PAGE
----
You’ve probably heard that it’s a good idea to invest for the long term but why is that the case? Below we’ll look into the history of the stock market and what you should know before investing.

There Are Always Reasons to Sell
The first thing to know about stocks is there will always be a reason to sell. If you look at any point throughout history, there was always something to worry about.

However, there’s nothing the stock market hasn’t overcome. The chart below shows the market’s overall growth (+702%) through major crises and events in recent history.

Reason to Sell

The Importance of Time Horizon
Your time horizon is one of the important components of deciding when to buy or sell stocks. The longer your holding period, the better chance you have at seeing positive returns. Your ability to think long term is one of the few advantages you can have as an investor.

Probability of Positive Returns

Average Stock Market Return
Historically, the longer you are invested the better your returns are. In fact, the U.S. stock market has never been down over a 20-year period. The chart below shows the best, worst, and average annual returns based on the holding period.

Stock Market Annual Returns: 1926-2022

Overall, the average stock market return is roughly 10% annually. While that may be true in the long run, it’s rare the stock market return is near the average in any given year.

Since 1926, the stock market return has been between 8% and 12% only four times. As you can see in the chart below, there is no consistency for year-to-year returns in the US stock market.

US Stocks Annual Returns: 1926-2021

How Often Do Stocks Decline?
Investing for the long-term means being able to stomach volatility in the short term. Although we wish we could avoid declines at all costs, declines are an inevitable part of investing in the stock market.

How often do these declines happen on average? Here’s the history of market corrections from 1926-2022.

History of Market Corrections

History of Bear Markets
The technical definition of a bear market is when the stock market declines by 20% or more from its high.

In hindsight, every previous bear market was a buying opportunity. However, every time you are living through a market decline, it feels like it will never end. Your investment performance will mainly be derived on how you handle bear markets.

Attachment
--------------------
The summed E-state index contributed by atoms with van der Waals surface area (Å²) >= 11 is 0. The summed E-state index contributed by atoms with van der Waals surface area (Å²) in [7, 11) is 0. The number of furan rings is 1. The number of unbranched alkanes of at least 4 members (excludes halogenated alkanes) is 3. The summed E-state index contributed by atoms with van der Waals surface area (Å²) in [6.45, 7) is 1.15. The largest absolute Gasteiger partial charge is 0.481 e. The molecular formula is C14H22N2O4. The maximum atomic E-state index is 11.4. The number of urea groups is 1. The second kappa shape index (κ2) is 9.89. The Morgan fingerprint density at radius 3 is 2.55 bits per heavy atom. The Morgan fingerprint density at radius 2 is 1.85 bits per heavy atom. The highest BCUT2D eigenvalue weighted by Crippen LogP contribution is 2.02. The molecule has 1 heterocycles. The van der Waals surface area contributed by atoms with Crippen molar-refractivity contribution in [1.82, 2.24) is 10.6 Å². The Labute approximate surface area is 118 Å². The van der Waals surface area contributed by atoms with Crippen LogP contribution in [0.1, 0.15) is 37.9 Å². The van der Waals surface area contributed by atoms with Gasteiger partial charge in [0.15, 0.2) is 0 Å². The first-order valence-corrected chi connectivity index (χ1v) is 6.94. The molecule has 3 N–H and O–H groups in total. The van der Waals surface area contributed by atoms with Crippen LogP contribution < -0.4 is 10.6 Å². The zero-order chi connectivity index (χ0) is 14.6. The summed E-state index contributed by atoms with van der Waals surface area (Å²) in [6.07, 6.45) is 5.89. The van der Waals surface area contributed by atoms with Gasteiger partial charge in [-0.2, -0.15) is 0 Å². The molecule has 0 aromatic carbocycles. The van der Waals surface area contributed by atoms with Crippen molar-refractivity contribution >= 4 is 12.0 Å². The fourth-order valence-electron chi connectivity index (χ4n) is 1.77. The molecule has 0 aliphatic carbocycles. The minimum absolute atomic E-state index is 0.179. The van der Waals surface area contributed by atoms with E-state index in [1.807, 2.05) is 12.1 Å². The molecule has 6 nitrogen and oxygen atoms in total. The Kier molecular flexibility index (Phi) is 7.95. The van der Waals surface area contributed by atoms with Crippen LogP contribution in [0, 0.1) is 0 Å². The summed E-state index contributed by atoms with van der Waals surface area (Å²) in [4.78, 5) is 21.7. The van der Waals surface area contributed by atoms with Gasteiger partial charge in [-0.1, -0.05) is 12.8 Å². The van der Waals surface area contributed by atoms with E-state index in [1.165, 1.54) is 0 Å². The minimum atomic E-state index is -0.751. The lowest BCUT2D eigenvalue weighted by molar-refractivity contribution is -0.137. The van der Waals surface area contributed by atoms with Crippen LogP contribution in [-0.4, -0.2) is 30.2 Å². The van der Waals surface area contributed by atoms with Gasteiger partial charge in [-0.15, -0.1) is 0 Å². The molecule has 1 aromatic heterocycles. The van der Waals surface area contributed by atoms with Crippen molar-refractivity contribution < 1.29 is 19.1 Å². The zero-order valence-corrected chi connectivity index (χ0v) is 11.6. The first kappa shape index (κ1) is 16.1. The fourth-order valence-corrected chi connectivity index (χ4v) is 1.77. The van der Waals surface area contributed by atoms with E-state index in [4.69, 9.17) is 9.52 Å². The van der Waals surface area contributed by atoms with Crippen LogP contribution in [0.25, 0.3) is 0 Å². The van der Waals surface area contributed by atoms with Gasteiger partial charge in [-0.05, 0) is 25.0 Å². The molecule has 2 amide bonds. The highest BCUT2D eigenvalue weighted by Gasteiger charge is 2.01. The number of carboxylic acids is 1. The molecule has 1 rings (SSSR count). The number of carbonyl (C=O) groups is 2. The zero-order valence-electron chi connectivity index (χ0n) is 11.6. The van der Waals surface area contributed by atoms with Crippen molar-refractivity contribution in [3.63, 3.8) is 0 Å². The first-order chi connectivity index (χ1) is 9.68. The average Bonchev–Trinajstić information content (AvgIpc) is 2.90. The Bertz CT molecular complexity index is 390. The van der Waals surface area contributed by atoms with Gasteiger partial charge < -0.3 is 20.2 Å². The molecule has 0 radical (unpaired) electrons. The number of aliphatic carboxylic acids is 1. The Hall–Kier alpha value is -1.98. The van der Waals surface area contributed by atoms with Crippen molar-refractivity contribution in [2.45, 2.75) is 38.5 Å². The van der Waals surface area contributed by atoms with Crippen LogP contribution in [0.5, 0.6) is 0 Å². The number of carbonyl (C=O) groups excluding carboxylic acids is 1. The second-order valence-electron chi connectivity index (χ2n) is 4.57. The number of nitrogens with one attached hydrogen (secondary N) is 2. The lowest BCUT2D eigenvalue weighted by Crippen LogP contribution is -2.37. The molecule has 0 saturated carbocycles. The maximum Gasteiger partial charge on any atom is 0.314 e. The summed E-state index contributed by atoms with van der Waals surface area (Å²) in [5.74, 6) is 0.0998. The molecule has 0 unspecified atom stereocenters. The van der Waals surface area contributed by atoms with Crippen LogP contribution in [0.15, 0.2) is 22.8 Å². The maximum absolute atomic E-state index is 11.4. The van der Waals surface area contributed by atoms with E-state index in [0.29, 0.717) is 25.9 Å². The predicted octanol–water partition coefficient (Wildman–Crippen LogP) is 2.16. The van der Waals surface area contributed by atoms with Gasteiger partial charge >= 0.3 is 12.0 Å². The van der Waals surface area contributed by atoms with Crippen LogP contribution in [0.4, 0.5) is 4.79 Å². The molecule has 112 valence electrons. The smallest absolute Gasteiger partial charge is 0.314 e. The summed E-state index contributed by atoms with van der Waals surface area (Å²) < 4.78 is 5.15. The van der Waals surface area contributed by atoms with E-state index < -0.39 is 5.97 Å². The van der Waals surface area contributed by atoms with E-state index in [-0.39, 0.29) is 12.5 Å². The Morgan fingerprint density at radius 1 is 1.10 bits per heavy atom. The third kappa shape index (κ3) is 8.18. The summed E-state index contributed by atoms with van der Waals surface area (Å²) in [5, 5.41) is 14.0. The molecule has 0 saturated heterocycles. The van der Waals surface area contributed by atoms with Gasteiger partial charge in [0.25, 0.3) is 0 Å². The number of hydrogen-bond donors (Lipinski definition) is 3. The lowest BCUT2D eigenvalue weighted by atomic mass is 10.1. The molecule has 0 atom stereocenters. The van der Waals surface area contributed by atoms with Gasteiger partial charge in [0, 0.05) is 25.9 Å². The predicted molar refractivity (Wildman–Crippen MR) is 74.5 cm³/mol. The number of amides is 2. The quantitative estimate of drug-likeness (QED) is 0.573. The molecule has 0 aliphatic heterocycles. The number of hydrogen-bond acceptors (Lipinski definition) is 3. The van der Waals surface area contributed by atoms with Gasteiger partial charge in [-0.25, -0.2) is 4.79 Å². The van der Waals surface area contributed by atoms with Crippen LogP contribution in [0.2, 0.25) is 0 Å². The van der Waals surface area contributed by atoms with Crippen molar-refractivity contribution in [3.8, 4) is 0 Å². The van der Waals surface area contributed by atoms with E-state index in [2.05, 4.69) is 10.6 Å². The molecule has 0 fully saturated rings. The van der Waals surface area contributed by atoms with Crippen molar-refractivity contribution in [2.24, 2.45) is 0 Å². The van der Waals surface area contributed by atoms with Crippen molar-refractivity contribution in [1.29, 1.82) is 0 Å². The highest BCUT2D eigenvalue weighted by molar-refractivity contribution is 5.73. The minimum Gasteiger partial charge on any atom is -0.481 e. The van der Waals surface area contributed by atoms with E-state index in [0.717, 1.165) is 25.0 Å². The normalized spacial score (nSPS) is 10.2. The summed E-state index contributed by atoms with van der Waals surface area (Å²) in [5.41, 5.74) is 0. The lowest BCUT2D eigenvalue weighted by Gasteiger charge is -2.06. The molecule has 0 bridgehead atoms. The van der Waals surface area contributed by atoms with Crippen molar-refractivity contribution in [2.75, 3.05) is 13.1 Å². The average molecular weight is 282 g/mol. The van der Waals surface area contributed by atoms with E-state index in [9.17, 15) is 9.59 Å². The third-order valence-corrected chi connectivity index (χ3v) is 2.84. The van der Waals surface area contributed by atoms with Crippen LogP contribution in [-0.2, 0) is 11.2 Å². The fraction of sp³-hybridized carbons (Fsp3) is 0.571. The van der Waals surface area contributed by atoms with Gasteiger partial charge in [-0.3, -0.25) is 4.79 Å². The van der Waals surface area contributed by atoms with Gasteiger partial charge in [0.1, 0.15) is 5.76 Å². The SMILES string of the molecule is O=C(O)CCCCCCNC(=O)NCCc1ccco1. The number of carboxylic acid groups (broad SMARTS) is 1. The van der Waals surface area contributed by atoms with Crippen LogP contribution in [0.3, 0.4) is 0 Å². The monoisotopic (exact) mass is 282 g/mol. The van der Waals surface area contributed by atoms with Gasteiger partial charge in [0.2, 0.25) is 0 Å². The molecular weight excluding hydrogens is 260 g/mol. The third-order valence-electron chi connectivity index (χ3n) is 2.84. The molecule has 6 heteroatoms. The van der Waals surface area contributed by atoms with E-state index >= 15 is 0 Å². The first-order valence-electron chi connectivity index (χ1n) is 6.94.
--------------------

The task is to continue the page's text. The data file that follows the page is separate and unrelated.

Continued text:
Each bear market is different but looking back at history can give us some perspective.

Bear Markets Since 1950

Bottom Line
The stock market is going to go down sometimes. If you are not ready for that, you shouldn’t own stocks.

Volatility is the cost of admission for market returns. You can do very well over a long period of time in investing, but you have to be ready for the volatility along the way.

George Maroudas

Twitter @ChicagoAdvisor

Sources and Disclaimers:

Reasons to sell chart from ChicagoAdvisor. Market represented by S&P 500 index total return from 3/9/2009 to 8/4/22. Data from YCharts
Probability of positive returns from ChicagoAdvisor and data from Bloomberg
Stock market average annual returns from ChicagoAdvisor and data from Dimensional Funds
Historical return scatter plot from ChicagoAdvisor and data from
Bear Markets since 1950 from ChicagoAdvisor data from YCharts
History of market corrections from ChicagoAdvisor and data from Bloomberg

Stock market represented by S&P 500 index.

Rounded up for bear markets. Decline of -19.4% in 2011 and -19.8% in 2018 were counted as a bear market for the purpose of this post. Technical definition is a decline of 20% or more.

Stock investing includes risks, including fluctuating prices and loss or principal. This information is not intended to provide specific advice or recommendations about any stock nor is it intended to be a recommendation to buy, sell or hold any stock investment. We suggest speaking with your financial professional about your situation prior to investing.

Please consult your financial advisor regarding your specific situation. The opinions voiced in this material are for general information only and are not intended to provide specific advice or recommendations for any individual. All performance referenced is historical and is no guarantee of future results. All indices are unmanaged and may not be invested into directly. All investing involves risk including loss of principal. No strategy ensures success or protects against loss. This information is not intended to be a substitute for specific individualized tax advice. The Standard & Poor’s Index is a capitalization weighted index of 500 stocks designed to measure performance of the broad domestic economy through changes in the aggregate market value of 500 stocks representing all major industries.